Chatbots have the potential to influence consumers at many touchpoints on the path to purchase. Bots are often used by retailers to feed personalized product recommendations to a customer via messaging platforms like Facebook Messenger. But do these bot interactions actually generate purchases? Jeff Malmad, managing director and head of Life+ at Mindshare North America, spoke with eMarketer’s Tricia Carr about what chatbots can and cannot do for retailers.
eMarketer: Many retailers are approaching chatbots as a new channel for providing customer service or offering personalized product recommendations, but do bots have long-term potential in these areas?
Jeff Malmad: We're really bullish on bots. Messaging with the masses in a personalized opt-in environment is critical, especially from a customer service perspective.
Customer service is a necessity, and consumers want to be at the core. They will go to any lengths to get at the core and sometimes express their dissatisfaction publicly. A bot is a great way to begin that dialogue in a nonpublic environment.
eMarketer: Do shoppers like interacting with retailers via chatbots? Is it in any way similar to chatting with a friend?
Malmad: Messaging has a psychological effect. In a conversational interface—say you and I are chatting over iMessage—you can see those little dots [that let you know the other person is typing], and that triggers your dopamine receptors. Consumers are programmed to seek information and be rewarded immediately. That’s why people are always texting—they expect an immediate reply. That's why people get excited when they get a “like” on Facebook or Instagram. This mentality plays a large role within the world of messaging.
“Consumers are programmed to seek information and be rewarded immediately.”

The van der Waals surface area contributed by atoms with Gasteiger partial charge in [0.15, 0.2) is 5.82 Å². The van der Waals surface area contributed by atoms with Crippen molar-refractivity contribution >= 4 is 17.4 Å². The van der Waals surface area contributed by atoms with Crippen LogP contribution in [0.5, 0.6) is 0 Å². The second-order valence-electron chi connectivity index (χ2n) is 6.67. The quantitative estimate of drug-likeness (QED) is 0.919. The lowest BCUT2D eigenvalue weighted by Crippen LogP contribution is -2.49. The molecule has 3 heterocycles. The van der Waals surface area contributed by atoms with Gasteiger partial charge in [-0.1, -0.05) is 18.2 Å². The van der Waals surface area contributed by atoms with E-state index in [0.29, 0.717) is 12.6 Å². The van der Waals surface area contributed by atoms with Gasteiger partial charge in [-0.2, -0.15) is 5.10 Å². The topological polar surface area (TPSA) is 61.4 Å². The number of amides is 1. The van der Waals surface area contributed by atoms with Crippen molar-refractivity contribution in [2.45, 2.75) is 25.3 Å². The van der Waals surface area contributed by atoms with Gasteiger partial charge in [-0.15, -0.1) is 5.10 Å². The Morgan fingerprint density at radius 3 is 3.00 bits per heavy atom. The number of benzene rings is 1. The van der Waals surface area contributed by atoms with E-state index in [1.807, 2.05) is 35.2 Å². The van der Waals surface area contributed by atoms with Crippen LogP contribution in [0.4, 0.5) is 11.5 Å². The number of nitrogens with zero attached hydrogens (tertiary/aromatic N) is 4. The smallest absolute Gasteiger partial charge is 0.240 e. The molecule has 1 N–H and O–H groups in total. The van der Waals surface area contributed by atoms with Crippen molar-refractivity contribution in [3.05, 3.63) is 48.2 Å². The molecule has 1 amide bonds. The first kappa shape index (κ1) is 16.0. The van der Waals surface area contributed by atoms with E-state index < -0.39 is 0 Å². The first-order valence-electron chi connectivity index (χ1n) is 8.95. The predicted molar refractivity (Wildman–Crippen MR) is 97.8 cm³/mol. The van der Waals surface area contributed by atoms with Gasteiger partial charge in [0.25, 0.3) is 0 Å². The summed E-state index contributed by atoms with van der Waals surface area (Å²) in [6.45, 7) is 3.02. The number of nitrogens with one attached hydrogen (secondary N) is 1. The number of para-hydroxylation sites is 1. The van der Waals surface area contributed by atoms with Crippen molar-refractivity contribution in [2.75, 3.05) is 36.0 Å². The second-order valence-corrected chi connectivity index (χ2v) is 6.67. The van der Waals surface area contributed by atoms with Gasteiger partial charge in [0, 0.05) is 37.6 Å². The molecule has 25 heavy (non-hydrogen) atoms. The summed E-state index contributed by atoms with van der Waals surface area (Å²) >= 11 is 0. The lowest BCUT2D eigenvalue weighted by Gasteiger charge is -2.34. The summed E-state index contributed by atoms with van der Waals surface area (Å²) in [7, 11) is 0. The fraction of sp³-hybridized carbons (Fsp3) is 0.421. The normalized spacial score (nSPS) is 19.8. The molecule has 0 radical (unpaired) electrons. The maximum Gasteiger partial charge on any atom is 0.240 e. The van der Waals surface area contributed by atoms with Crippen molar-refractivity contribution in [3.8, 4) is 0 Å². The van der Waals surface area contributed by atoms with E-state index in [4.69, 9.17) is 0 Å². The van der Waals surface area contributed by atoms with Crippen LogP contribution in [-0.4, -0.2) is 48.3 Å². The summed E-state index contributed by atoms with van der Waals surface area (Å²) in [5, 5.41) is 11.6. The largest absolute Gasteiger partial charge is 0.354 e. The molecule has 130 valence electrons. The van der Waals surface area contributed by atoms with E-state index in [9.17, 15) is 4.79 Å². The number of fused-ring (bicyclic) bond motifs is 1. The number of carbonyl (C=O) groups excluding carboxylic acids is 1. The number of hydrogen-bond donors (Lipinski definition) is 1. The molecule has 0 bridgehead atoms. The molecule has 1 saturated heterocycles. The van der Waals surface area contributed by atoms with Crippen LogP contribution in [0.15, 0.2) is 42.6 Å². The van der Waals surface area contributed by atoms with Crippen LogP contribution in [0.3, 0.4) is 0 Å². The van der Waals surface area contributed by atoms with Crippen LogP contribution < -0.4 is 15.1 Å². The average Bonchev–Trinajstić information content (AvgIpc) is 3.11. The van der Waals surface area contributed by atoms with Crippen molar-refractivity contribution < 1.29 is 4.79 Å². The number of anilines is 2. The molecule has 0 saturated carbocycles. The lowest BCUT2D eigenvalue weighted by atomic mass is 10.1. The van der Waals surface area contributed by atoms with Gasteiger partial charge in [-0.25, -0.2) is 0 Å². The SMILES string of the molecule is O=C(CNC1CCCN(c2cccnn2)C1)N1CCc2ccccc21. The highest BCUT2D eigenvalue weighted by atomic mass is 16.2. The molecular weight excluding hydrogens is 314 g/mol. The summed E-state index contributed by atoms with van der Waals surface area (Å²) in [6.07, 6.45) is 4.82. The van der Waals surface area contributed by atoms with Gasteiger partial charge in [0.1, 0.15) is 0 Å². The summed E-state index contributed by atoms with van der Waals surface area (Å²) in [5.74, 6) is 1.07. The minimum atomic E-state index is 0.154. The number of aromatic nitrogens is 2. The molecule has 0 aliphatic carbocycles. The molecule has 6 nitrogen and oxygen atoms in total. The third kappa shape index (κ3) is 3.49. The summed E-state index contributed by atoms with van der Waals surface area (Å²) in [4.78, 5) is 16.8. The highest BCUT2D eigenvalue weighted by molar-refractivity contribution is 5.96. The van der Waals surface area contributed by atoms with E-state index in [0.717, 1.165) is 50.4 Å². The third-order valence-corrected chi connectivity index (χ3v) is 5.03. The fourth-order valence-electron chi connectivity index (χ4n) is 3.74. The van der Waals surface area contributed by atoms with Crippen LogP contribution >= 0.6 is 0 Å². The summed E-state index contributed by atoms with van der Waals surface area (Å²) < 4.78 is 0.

eMarketer: Is engagement typically high when consumers interact with retailers via a chatbot?
Malmad: There is higher engagement and a longer time spent when you provide consumers with a conversational interface that allows them to have a dialogue. But it has to be done in a way that allows consumers to opt in to the conversation and allows you to provide them with incremental value as they go back and forth with the bot.
eMarketer: Do you have an example?
Malmad: We worked with a retail client during the holidays, and we wanted to help consumers navigate through their holiday shopping needs with a customized, pre-populated experience within the environment on Facebook and [messaging app] Kik.
The overall program performed excellent. The average engagement per user was eight messages going back and forth with the retailer. They spent over 25 seconds within the bot experience, and after engaging with the bot and receiving relevant holiday product recommendations, there was a 75% chance that they then navigated to the retailer’s site.
eMarketer: What will it take for consumers to feel comfortable making a purchase during or immediately after a bot interaction?
Malmad: Right now it's all about the curiosity factor and understanding whether or not this bot can provide the customer with something they truly need—or if it’s just a way to get the customer to the retailer’s homepage. We approach chatbots as curated experiences that provide users with the best options based on a series of questions that we ask you. It’s like a personality test. It’s a fun, interactive experience.
“Many of these experiences are based on ‘if you do this, I do that.’ It's not true artificial intelligence.”
Many of these experiences are based on ‘if you do this, I do that.’ It's not true artificial intelligence. Right now we're leveraging automated interfaces, but once there is artificial intelligence and true dialogue with a retailer in a bot experience, it’ll become much deeper and much more personalized.
eMarketer: If the user doesn’t make a purchase right after a bot interaction, how can the retailer keep them moving down the purchase funnel?
Malmad: We want platforms and bot companies to allow us to take the information we gathered and use it to re-message the customer somewhere else. If a customer had a dialogue with a retailer about a specific clothing brand, you could re-message to them when they’re on a different site later that day to either get them back into the funnel or get them back in the mindset of purchasing their products. Or if the customer went as far as putting something into their cart, how do you get them to convert that day? There are a lot of tech companies focusing on this challenge.